Swiss Pi Extensions – Current Loop Interface
Current loop interfaces are still widely used in the industrial sector for reading sensors, despite the advent of digital alternatives. Current loops are simple and robust, and they have a long working range. Consequently, there are a lot of sensors available which use this technology.
The interface described here (see Figure 4) is built around HCNR200 linear optocouplers from Avago. The internal structure of these devices consists of two matched photodiodes and an LED. At the transmit end, one photodiode is used to provide feedback from the power emitted by the LED. The overall transmission characteristic is virtually linear because the current through the photodiode at the receive end is nearly the same as the current through the photodiode at the transmit end.
For this circuit we used a fairly direct copy of the typical application circuit on the Avago data sheet, with only a few minor changes. For instance, we replaced the LM158 opamps at the transmit end by LM358 devices. They cost a lot less and are more readily available than the LM158. The main difference is in the rated temperature range of the opamps: the LM158 is an extended range device for use from –55 to +125°C. The components used in the Raspberry Pi and the Swiss Pi are intended for commercial use with a temperature range of 0 to 70°C. In that situation there is not much reason to use the LM158.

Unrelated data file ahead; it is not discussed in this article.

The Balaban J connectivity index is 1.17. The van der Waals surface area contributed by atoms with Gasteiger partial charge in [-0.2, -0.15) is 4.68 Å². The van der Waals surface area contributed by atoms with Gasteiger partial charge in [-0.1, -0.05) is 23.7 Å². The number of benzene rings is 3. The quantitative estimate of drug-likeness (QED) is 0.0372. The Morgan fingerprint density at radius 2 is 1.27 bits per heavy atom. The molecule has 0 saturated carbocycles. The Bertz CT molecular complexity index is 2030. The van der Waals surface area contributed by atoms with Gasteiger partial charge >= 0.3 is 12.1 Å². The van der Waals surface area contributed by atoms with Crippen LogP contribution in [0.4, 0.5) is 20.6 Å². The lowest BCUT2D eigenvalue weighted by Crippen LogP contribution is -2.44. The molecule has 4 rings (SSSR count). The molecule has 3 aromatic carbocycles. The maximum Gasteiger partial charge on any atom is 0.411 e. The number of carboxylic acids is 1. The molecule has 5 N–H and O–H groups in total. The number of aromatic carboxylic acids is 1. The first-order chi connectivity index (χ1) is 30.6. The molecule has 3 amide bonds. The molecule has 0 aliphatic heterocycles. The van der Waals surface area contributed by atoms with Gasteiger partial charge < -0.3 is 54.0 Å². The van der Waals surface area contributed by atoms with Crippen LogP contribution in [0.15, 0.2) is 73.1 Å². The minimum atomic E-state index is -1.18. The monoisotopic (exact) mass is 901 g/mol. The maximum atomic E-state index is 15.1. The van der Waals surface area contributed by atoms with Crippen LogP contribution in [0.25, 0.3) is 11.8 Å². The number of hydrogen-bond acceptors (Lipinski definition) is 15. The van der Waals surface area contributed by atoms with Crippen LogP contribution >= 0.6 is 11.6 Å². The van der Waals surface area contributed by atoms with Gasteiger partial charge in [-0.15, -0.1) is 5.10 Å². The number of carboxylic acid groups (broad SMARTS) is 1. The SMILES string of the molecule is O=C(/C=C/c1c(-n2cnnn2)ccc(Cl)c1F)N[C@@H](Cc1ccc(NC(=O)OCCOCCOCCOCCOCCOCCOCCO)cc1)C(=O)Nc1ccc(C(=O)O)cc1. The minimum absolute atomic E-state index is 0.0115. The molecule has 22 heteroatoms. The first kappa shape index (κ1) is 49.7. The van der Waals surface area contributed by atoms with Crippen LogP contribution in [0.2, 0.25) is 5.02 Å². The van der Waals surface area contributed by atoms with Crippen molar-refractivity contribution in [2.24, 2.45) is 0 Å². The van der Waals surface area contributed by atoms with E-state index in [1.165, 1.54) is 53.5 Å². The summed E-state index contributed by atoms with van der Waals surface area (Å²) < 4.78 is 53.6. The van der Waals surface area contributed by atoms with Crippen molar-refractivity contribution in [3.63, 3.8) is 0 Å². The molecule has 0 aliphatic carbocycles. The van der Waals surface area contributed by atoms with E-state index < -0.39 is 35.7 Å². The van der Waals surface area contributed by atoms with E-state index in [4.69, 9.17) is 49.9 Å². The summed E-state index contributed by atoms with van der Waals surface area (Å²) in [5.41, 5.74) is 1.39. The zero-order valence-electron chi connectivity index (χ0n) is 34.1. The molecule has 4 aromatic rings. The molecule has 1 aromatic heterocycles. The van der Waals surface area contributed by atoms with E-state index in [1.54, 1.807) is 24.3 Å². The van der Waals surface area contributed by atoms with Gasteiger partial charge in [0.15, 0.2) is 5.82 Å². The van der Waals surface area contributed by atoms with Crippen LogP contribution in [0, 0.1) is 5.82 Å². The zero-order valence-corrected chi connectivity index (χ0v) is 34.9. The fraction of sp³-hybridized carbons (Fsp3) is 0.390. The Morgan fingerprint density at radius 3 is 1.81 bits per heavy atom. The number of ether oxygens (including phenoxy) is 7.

At the receive end we replaced the LM158 devices by OPA2344PA opamps. Unlike the LMx58 opamps, the output of the OPA2344PA can easily reach 4 V with a supply voltage of 5 V. Unfortunately, in the near future these opamps will only be available in the SOIC-8 package. A possible alternative is the LM6142BIN/NOPB.
This board provides galvanically isolated current loop interfaces which can be used completely independently. The output voltage of the current loop interface is equal to Iin × (25 ¥ × 80.6 k¥)/(10 k¥ + 25 ¥), which is Iin × 201. The current range of 4 to 20 mA thus corresponds to an output voltage range of 0.804 to 4.02 V, which is within the A/D conversion range of the Swiss Pi.